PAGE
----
I have the alarm set for 5AM because I have to be checked in for the ferry to Ullapool at 6:15. I was going to go north from Ullapool and loop back to Inverness, but I am ready for vacation to be over, so I’m going to head straight for Inverness and check out the town instead.

Scotland 2016 – Day 11

I’ll start right off with the best part of the day: Mangersta, on the west coast of the Isle of Lewis. Probably the best experience I’ve had in Scotland yet. I drove up through the rain and clouds and stopped first at the Callanish Standing Stones, thought to be about 4,000 years old. There are actually 3 sets of stones, with one set being the most popular. Since it is Sunday, the visitor center was closed, but you can just walk right up to the stones. Neat to see in a “been there, done that” kind of way.

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Mangersta

Then I started down the coast and stopped at Bosta Beach on Great Bernera and Ardroil Beach/Uig Sands. There is only one road going down the coast from there, and it comes to an end about 6 miles south near Brenish. Mangersta was on my must-do list, but I couldn’t really remember why. I assumed it was just another beach. Boy, was I wrong (in a good way)! Thankfully, I had put directions in my itinerary which said to park at the end of the road in the village and walk across the machair. It was clear from the start that the beach was well below the grass I was walking across. But all of a sudden, I could see the sea stacks come into view and the grass just sort of ended at the top of a high cliff (no railings or danger signs here!). The view was incredible, with huge waves crashing on the rocky beach below, and cliffs and sea stacks towering over the ocean. I continued to walk up to the top of one of the high cliffs and the views just got better and better. No picture can possibly do it justice. Once I had walked as far as I could in both directions, I decided rather than turn around, I would keep going to the end of the road. I pulled over a little further south at a sign that said “shore access” and was able to stand on another beach and marvel at the sheer size of the waves. The only thing I can possibly compare it to is the coast of Oregon, and even then, it was a completely different experience.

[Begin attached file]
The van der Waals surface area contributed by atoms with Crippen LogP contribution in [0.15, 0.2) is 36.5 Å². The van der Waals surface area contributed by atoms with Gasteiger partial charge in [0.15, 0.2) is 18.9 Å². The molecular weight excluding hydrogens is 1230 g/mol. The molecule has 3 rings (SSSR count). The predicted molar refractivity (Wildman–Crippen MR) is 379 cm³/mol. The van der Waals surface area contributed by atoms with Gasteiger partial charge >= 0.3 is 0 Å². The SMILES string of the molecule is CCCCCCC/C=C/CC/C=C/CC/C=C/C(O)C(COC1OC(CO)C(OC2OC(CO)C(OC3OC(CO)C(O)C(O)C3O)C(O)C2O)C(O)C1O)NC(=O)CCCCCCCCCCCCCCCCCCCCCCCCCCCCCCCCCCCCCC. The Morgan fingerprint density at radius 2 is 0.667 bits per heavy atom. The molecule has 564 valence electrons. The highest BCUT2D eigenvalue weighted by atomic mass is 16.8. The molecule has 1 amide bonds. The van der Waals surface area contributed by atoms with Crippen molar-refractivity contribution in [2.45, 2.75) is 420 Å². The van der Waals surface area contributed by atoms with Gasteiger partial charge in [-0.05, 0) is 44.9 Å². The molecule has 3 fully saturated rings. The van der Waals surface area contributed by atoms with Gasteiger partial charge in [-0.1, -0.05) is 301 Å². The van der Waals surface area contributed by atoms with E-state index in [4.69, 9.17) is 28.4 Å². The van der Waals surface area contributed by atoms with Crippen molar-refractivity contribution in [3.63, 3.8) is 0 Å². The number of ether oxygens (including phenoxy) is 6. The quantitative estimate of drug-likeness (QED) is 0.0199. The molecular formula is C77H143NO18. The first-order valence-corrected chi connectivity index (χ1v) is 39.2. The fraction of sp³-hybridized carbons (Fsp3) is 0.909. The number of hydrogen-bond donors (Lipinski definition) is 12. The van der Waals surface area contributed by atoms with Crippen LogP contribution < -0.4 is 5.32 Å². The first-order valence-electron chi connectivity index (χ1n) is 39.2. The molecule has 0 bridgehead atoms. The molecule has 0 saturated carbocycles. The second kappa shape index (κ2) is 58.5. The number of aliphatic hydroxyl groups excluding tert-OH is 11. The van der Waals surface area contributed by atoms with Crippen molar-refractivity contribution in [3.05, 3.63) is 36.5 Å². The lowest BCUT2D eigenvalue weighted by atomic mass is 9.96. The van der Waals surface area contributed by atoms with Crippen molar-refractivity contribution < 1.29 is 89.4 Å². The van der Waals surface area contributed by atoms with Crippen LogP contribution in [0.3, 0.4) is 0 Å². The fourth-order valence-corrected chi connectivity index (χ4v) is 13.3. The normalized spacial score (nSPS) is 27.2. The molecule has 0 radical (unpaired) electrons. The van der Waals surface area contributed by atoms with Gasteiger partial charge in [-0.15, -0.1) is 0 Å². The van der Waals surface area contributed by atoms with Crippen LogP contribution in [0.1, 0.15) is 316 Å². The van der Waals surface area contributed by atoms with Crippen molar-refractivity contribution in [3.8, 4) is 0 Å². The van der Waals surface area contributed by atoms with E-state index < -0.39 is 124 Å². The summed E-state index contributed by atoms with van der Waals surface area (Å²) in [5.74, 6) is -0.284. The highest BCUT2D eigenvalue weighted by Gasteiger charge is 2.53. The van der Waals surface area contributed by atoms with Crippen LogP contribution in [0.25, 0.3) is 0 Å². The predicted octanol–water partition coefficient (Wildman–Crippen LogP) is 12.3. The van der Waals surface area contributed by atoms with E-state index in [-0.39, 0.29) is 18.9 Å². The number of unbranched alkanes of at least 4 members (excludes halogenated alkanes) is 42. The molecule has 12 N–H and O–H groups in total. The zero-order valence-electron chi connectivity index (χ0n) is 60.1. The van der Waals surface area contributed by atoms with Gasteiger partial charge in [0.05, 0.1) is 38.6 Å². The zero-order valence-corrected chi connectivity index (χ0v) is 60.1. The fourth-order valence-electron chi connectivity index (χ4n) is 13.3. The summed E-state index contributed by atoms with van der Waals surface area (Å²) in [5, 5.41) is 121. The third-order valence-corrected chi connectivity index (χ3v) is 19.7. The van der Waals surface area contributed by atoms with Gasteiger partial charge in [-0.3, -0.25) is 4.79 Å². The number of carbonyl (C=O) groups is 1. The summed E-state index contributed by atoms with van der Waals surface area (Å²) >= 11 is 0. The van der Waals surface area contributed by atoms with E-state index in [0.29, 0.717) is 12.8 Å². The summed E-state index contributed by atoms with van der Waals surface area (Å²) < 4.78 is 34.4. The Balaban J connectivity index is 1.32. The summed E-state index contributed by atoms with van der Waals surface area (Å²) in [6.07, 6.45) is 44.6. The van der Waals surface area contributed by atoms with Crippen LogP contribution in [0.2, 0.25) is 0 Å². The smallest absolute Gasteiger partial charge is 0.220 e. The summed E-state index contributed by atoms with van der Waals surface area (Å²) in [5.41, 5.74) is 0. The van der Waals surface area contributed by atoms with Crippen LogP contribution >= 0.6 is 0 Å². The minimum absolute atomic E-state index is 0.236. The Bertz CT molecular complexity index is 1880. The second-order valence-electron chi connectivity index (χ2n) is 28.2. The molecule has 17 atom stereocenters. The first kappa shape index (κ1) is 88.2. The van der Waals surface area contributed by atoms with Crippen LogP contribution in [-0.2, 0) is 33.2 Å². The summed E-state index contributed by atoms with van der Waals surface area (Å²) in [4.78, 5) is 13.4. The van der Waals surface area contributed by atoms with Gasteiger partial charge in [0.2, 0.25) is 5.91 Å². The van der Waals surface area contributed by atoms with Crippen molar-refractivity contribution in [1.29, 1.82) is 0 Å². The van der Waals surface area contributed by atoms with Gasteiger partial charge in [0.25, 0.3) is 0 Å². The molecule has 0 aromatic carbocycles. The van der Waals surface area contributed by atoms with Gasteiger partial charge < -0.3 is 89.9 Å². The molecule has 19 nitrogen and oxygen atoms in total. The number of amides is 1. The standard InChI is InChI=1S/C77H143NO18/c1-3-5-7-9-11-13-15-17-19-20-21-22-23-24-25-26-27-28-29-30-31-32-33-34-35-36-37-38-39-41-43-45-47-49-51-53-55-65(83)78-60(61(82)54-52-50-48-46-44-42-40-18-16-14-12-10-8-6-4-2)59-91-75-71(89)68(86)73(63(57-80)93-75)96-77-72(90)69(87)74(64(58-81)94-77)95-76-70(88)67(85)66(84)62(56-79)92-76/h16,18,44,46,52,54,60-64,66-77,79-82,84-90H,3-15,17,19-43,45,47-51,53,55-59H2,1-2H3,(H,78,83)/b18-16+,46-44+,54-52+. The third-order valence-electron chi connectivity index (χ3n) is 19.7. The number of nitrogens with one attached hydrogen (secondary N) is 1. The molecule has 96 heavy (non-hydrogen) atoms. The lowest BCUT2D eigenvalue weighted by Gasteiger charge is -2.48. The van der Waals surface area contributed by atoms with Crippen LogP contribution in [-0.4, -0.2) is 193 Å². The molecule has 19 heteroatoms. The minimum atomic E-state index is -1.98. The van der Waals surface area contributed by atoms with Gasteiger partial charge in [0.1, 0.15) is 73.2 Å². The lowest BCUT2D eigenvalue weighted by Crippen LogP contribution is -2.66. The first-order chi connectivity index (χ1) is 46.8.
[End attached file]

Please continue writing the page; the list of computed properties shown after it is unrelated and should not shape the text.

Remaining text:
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Mangersta

In other news, I really am ready to go home. Like, today. Especially after tonight’s horrible hotel experience. Stornoway is a bigger town, and I was hoping for a more modern, bigger hotel than what I’ve had since I got here. (I have nothing against small, inn-like hotels, but I prefer a Hilton or Marriott any day). When I arrived at the hotel I had booked, my room had two twin beds. I can be pretty flexible (well, sometimes anyway… 🙂 ), but I am not sleeping in a twin bed on vacation. So I politely asked for a larger room. None available. The woman ended up calling one of their sister hotels, where I now have a tiny room with a double bed and a view of the industrial park. I dislike it so much, I actually thought tonight about trying to go standby on tomorrow’s ferry back to the mainland. But I don’t want to miss the rest of the Isle of Lewis, so I’ll be a trouper and stick it out…